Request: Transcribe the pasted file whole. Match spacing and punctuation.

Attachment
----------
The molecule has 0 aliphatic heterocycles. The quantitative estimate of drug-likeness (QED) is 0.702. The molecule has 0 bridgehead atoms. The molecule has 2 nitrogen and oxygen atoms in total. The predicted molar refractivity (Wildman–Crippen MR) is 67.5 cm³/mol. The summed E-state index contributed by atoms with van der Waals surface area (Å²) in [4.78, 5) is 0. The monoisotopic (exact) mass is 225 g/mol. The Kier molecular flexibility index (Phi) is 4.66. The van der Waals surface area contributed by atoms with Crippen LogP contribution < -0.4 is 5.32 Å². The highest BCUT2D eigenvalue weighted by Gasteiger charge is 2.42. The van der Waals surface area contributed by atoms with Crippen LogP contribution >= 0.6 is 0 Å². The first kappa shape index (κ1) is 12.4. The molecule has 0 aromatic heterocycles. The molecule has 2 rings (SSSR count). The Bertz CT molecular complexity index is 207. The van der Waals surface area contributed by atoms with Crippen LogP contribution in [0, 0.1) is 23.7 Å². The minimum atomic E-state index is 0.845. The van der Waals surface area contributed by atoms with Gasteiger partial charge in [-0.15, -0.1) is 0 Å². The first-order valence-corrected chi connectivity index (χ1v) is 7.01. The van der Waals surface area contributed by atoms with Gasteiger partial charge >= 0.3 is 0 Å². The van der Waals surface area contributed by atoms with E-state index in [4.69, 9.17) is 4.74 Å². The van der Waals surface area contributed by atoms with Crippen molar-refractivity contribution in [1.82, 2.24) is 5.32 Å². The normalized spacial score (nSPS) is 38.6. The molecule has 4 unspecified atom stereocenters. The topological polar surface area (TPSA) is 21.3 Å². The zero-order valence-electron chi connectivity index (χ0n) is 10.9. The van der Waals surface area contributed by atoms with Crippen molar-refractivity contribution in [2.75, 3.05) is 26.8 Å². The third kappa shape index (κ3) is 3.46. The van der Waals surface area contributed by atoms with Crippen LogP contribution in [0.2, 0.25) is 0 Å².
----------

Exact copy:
The molecule has 0 aliphatic heterocycles. The quantitative estimate of drug-likeness (QED) is 0.702. The molecule has 0 bridgehead atoms. The molecule has 2 nitrogen and oxygen atoms in total. The predicted molar refractivity (Wildman–Crippen MR) is 67.5 cm³/mol. The summed E-state index contributed by atoms with van der Waals surface area (Å²) in [4.78, 5) is 0. The monoisotopic (exact) mass is 225 g/mol. The Kier molecular flexibility index (Phi) is 4.66. The van der Waals surface area contributed by atoms with Crippen LogP contribution < -0.4 is 5.32 Å². The highest BCUT2D eigenvalue weighted by Gasteiger charge is 2.42. The van der Waals surface area contributed by atoms with Crippen LogP contribution >= 0.6 is 0 Å². The first kappa shape index (κ1) is 12.4. The molecule has 0 aromatic heterocycles. The molecule has 2 rings (SSSR count). The Bertz CT molecular complexity index is 207. The van der Waals surface area contributed by atoms with Crippen LogP contribution in [0, 0.1) is 23.7 Å². The minimum atomic E-state index is 0.845. The van der Waals surface area contributed by atoms with Gasteiger partial charge in [-0.15, -0.1) is 0 Å². The first-order valence-corrected chi connectivity index (χ1v) is 7.01. The van der Waals surface area contributed by atoms with Gasteiger partial charge >= 0.3 is 0 Å². The van der Waals surface area contributed by atoms with E-state index in [4.69, 9.17) is 4.74 Å². The van der Waals surface area contributed by atoms with Crippen molar-refractivity contribution in [1.82, 2.24) is 5.32 Å². The normalized spacial score (nSPS) is 38.6. The molecule has 4 unspecified atom stereocenters. The topological polar surface area (TPSA) is 21.3 Å². The zero-order valence-electron chi connectivity index (χ0n) is 10.9. The van der Waals surface area contributed by atoms with Crippen molar-refractivity contribution in [2.75, 3.05) is 26.8 Å². The third kappa shape index (κ3) is 3.46. The van der Waals surface area contributed by atoms with Crippen LogP contribution in [0.2, 0.25) is 0 Å².